What noise problems can the Council investigate?
Environmental Health will investigate noise nuisance complaints from a number of sources, including:
- barking dogs,
- noisy neighbours (loud music, TV, DIY and fireworks),
- burglar and car alarms
- construction and demolition work
- noise from commercial and industrial activities
- noise from pubs, clubs and other entertainment venues
Noise nuisance can occur at any time of the day or night and there is no legal time frame for when noise is considered a problem. This often depends on the type of noise, its frequency and duration.
Housing Services will investigate noise complaints where a council owned residential property is the source of the complaint.
The Anti-social Behaviour Section will investigate complaints about anti-social behaviour and with regard to noise in the street from loud shouting, people congregating etc. Further information is available at our anti-social behaviour page.
What can you do?
Several noise complaints, particularly those involving neighbours can be resolved informally by speaking to the person responsible. Often people are unaware that they are causing a problem and will do what they can to reduce the noise without the need to involve ‘the council’.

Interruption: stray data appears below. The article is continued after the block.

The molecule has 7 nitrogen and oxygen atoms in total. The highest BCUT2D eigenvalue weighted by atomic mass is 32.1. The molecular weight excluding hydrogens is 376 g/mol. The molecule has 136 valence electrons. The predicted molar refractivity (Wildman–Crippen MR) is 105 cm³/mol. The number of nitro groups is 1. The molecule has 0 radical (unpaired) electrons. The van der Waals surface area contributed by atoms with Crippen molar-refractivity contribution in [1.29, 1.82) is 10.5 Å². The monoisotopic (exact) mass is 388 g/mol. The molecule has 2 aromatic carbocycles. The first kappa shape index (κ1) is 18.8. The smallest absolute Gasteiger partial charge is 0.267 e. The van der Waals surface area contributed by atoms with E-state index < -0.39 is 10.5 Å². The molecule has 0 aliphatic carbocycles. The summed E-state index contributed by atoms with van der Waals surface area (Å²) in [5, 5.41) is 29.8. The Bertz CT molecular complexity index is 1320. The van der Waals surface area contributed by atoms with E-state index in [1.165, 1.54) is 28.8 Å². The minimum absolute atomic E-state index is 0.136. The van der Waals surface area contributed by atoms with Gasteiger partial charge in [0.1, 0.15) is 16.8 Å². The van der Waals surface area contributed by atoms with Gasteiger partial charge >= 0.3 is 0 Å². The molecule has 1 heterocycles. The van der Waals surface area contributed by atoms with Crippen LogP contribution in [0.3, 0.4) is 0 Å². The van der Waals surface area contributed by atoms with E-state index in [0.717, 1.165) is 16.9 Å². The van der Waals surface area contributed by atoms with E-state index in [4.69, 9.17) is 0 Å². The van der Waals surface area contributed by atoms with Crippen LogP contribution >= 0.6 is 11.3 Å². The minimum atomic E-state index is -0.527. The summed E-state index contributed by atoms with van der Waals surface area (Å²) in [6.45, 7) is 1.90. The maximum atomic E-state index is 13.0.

Reporting a noise nuisance
If you wish to progress with a formal complaint please telephone 01325 405111 (for complaints about council properties telephone 01325 405333) or email email@example.com
The following details will be required:
- Your name, address, email and telephone number (details will be kept confidential)
- The address or location of the noise
- The type of noise being created (for example: barking dog, loud music) and details on when and how long the noise occurs
It is vital that you provide the above information in order for us to deal with your complaint as quickly as possible. Anonymous complaints and complaints where the source of the noise is not properly known cannot always be fully investigated.
How will Environmental Health investigate my complaint?
An officer from Environmental Health will contact you within two working days to discuss your complaint and advise on how it will be investigated.
With regard to noise complaints about domestic properties this usually involves an informal approach to the person complained about followed by a letter asking them to take steps to limit any unreasonable noise.
You will be sent noise disturbance diary sheets to complete and return if the noise problem continues. The information recorded on the noise disturbance diary sheets must be detailed as these provide a basis for determining whether further monitoring is necessary. In most cases we will need to witness the noise or install noise monitoring equipment before formal action can be taken.
If the investigation concludes a statutory nuisance exists; a Noise Abatement Notice will be served on the person causing the problem. Failure to comply is a criminal offence and can lead to prosecution.
Under anti-social behaviour legislation a Community Protection Notice can be served if the noise is considered to be persistent or continuing and having a detrimental effect on the quality of life of those in the locality and the conduct is unreasonable.
More information on noise can be found at the following links:
- Advisory note on the investigation of domestic noise complaints [pdf document]
- Advisory note – Dealing with barking dogs [pdf document]
- Advisory note – Steps to reduce noise [pdf document]